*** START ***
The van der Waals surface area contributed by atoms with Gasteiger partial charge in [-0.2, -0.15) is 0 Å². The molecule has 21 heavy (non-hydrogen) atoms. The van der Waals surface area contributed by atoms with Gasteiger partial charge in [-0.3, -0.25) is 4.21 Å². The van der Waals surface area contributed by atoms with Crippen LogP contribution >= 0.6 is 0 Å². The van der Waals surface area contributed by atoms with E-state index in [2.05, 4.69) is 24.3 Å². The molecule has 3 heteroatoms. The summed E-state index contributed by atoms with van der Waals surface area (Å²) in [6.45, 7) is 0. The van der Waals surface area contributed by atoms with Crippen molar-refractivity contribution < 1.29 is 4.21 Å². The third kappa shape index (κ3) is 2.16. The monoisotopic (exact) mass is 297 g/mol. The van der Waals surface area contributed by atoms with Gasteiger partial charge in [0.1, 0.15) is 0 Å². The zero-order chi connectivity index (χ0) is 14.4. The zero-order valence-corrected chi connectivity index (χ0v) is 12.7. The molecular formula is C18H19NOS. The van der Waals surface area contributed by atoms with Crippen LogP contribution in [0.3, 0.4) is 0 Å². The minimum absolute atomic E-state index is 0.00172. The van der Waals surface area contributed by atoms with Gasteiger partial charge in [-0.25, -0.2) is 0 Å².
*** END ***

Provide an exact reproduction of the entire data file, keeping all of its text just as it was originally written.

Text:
The van der Waals surface area contributed by atoms with Gasteiger partial charge in [-0.2, -0.15) is 0 Å². The molecule has 21 heavy (non-hydrogen) atoms. The van der Waals surface area contributed by atoms with Gasteiger partial charge in [-0.3, -0.25) is 4.21 Å². The van der Waals surface area contributed by atoms with Crippen LogP contribution >= 0.6 is 0 Å². The van der Waals surface area contributed by atoms with E-state index in [2.05, 4.69) is 24.3 Å². The molecule has 3 heteroatoms. The summed E-state index contributed by atoms with van der Waals surface area (Å²) in [6.45, 7) is 0. The van der Waals surface area contributed by atoms with Crippen molar-refractivity contribution < 1.29 is 4.21 Å². The third kappa shape index (κ3) is 2.16. The monoisotopic (exact) mass is 297 g/mol. The van der Waals surface area contributed by atoms with Gasteiger partial charge in [0.1, 0.15) is 0 Å². The zero-order chi connectivity index (χ0) is 14.4. The zero-order valence-corrected chi connectivity index (χ0v) is 12.7. The molecular formula is C18H19NOS. The van der Waals surface area contributed by atoms with Crippen LogP contribution in [0.3, 0.4) is 0 Å². The minimum absolute atomic E-state index is 0.00172. The van der Waals surface area contributed by atoms with Gasteiger partial charge in [-0.25, -0.2) is 0 Å².